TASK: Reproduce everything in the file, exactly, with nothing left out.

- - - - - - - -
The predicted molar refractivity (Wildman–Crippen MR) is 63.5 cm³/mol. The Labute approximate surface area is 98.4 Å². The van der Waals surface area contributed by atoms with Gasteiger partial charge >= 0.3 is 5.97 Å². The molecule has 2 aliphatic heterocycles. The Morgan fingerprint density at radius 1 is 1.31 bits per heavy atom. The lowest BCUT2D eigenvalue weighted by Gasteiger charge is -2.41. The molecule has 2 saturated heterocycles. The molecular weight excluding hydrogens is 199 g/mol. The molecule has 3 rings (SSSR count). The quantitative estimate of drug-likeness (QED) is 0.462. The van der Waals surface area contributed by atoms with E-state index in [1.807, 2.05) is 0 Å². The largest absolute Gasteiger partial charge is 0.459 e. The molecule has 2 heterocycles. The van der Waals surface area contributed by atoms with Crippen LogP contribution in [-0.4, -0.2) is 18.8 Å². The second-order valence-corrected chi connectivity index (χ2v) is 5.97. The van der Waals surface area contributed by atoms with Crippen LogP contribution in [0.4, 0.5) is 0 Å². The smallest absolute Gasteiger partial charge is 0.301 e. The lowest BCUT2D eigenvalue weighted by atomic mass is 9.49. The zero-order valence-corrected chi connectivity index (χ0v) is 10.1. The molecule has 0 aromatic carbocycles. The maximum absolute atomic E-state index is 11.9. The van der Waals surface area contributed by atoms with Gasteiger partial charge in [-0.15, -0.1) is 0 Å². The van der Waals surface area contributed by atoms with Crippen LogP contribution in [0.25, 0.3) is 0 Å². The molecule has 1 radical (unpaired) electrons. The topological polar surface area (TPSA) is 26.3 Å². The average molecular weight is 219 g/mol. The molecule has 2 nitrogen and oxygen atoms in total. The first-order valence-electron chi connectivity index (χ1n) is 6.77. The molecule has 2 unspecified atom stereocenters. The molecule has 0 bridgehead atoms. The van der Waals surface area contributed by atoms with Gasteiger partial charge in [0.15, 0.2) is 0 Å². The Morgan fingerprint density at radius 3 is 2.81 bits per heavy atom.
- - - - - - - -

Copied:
The predicted molar refractivity (Wildman–Crippen MR) is 63.5 cm³/mol. The Labute approximate surface area is 98.4 Å². The van der Waals surface area contributed by atoms with Gasteiger partial charge >= 0.3 is 5.97 Å². The molecule has 2 aliphatic heterocycles. The Morgan fingerprint density at radius 1 is 1.31 bits per heavy atom. The lowest BCUT2D eigenvalue weighted by Gasteiger charge is -2.41. The molecule has 2 saturated heterocycles. The molecular weight excluding hydrogens is 199 g/mol. The molecule has 3 rings (SSSR count). The quantitative estimate of drug-likeness (QED) is 0.462. The van der Waals surface area contributed by atoms with E-state index in [1.807, 2.05) is 0 Å². The largest absolute Gasteiger partial charge is 0.459 e. The molecule has 2 heterocycles. The van der Waals surface area contributed by atoms with Crippen LogP contribution in [-0.4, -0.2) is 18.8 Å². The second-order valence-corrected chi connectivity index (χ2v) is 5.97. The van der Waals surface area contributed by atoms with Crippen LogP contribution in [0.4, 0.5) is 0 Å². The smallest absolute Gasteiger partial charge is 0.301 e. The lowest BCUT2D eigenvalue weighted by atomic mass is 9.49. The zero-order valence-corrected chi connectivity index (χ0v) is 10.1. The molecule has 0 aromatic carbocycles. The maximum absolute atomic E-state index is 11.9. The van der Waals surface area contributed by atoms with Gasteiger partial charge in [-0.15, -0.1) is 0 Å². The van der Waals surface area contributed by atoms with Crippen LogP contribution in [0.25, 0.3) is 0 Å². The molecule has 1 radical (unpaired) electrons. The topological polar surface area (TPSA) is 26.3 Å². The average molecular weight is 219 g/mol. The molecule has 2 nitrogen and oxygen atoms in total. The first-order valence-electron chi connectivity index (χ1n) is 6.77. The molecule has 2 unspecified atom stereocenters. The molecule has 0 bridgehead atoms. The van der Waals surface area contributed by atoms with Gasteiger partial charge in [0.15, 0.2) is 0 Å². The Morgan fingerprint density at radius 3 is 2.81 bits per heavy atom.